The Staff guidance makes clear that any company that has not yet filed and delivered its definitive proxy materials should include the required detailed logistical directions for participation in the virtual or hybrid meeting directly in the company’s proxy materials.

Companies with proxy access bylaws (which require the companies to include shareholder director nominees in the companies’ proxy materials) are reminded of the requirement to file a Current Report on Form 8-K when “the date of this year’s annual meeting has been changed by more than 30 calendar days from the date of the previous year’s meeting.”2

Shareholder Proposal Presentation Accommodations Are Encouraged

The Staff also recognized in the guidance that the COVID-19 situation may make it difficult for shareholders desiring to present shareholder proposals for a vote at an annual shareholder meeting to comply with Exchange Act Rule 14a-8(h), which requires shareholder proponents or their representatives to appear and present their proposals at the annual meeting. The Staff indicated that, if permitted by applicable state law, companies should consider providing shareholder proponents or their representatives with the ability to present their proposals through alternative means, such as by phone, during this 2020 proxy season.

Under the proxy rules, if a shareholder proponent or representative does not appear at the annual meeting and present the proposal without “good cause,” the company may refuse to include any proposals submitted by that shareholder in the company’s proxy materials for any meetings held in the following two calendar years. The Staff guidance indicated that, to the extent a shareholder proponent or representative is not able to attend the annual meeting and present the proposal due to the inability to travel or other hardships related to COVID-19, the Staff would consider this to be “good cause” under the rule.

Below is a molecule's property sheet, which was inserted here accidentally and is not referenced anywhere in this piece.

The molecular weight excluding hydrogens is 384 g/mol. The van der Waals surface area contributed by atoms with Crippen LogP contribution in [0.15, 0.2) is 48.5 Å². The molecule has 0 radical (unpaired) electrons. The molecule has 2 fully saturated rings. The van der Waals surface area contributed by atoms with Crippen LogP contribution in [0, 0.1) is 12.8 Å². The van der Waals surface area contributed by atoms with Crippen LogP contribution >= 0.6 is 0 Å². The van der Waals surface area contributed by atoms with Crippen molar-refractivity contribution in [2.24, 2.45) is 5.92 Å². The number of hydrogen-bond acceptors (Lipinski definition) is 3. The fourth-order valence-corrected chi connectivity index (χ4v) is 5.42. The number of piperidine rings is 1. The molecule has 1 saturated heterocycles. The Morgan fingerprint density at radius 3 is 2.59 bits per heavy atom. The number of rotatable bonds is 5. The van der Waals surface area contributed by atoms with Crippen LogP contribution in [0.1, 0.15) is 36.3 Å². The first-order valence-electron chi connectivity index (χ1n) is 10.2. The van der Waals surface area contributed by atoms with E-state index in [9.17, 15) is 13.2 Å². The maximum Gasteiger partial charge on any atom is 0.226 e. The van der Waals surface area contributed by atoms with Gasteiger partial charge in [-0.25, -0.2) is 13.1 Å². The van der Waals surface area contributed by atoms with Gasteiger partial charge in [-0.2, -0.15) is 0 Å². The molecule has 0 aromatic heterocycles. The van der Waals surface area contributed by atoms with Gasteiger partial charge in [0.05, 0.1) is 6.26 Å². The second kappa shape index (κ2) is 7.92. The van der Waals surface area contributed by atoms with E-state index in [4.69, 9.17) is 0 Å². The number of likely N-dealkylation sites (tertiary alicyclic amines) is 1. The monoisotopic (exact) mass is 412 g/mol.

Companies Should Be Mindful of State Law, Their Governance Documents, and Individual Facts and Circumstances

When considering changing the date, time or location of their annual or other special shareholder meeting or switching a previously announced annual meeting to a virtual or hybrid meeting, public companies should consider state corporate law and their own charter and bylaws, in addition to the federal securities laws. It is possible that some public companies may not be able to utilize all of the flexibility provided by the Staff’s guidance.

In the guidance, the Staff reminded all parties to shareholder meetings to consider their own specific facts and circumstances in determining the need for any additional measures beyond the those described in the guidance. The Staff strongly encourages all parties and intermediaries involved in the proxy voting process — including broker-dealers, transfer agents and proxy service providers — to be flexible and work collaboratively with one another. They expect all market participants to cooperate with one another to facilitate issuers’ obligations to hold annual meetings and disseminate timely, accurate and clear proxy disclosures under the federal securities laws as well as to allow shareholders to exercise their voting rights under state law.


1 More information is available on the SEC’s March 4, 2020 order in our March 5 client alert, “Coronavirus (COVID-19) Disruptions Prompt Relief From Certain Public Company Reporting Deadlines."

2 See Item 5.08(a) of Form 8-K.

The material in this publication was created as of the date set forth above and is based on laws, court decisions, administrative rulings and congressional materials that existed at that time, and should not be construed as legal advice or legal opinions on specific facts. The information in this publication is not intended to create, and the transmission and receipt of it does not constitute, a lawyer-client relationship.